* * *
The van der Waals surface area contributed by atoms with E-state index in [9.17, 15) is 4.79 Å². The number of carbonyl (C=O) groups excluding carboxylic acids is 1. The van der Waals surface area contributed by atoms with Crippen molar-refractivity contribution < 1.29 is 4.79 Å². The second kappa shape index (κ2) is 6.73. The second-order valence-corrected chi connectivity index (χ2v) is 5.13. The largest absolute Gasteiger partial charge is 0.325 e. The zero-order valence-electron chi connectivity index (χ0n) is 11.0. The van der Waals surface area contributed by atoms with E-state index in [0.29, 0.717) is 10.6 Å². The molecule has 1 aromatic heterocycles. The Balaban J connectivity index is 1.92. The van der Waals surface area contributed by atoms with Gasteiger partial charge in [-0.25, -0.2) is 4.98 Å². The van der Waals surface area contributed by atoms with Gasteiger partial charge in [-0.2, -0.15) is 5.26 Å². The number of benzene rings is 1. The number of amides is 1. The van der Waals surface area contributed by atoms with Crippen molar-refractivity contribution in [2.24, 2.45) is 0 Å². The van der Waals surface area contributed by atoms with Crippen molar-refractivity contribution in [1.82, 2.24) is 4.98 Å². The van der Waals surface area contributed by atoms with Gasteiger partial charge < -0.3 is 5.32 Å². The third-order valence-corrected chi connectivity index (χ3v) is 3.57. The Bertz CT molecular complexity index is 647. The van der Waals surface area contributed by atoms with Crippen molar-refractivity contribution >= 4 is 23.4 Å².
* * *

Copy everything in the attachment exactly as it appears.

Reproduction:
The van der Waals surface area contributed by atoms with E-state index in [9.17, 15) is 4.79 Å². The number of carbonyl (C=O) groups excluding carboxylic acids is 1. The van der Waals surface area contributed by atoms with Crippen molar-refractivity contribution < 1.29 is 4.79 Å². The second kappa shape index (κ2) is 6.73. The second-order valence-corrected chi connectivity index (χ2v) is 5.13. The largest absolute Gasteiger partial charge is 0.325 e. The zero-order valence-electron chi connectivity index (χ0n) is 11.0. The van der Waals surface area contributed by atoms with E-state index in [0.29, 0.717) is 10.6 Å². The molecule has 1 aromatic heterocycles. The Balaban J connectivity index is 1.92. The van der Waals surface area contributed by atoms with Gasteiger partial charge in [-0.25, -0.2) is 4.98 Å². The van der Waals surface area contributed by atoms with Gasteiger partial charge in [-0.2, -0.15) is 5.26 Å². The number of benzene rings is 1. The number of amides is 1. The van der Waals surface area contributed by atoms with Crippen molar-refractivity contribution in [2.24, 2.45) is 0 Å². The van der Waals surface area contributed by atoms with Crippen molar-refractivity contribution in [1.82, 2.24) is 4.98 Å². The van der Waals surface area contributed by atoms with Gasteiger partial charge < -0.3 is 5.32 Å². The third-order valence-corrected chi connectivity index (χ3v) is 3.57. The Bertz CT molecular complexity index is 647. The van der Waals surface area contributed by atoms with Crippen molar-refractivity contribution >= 4 is 23.4 Å².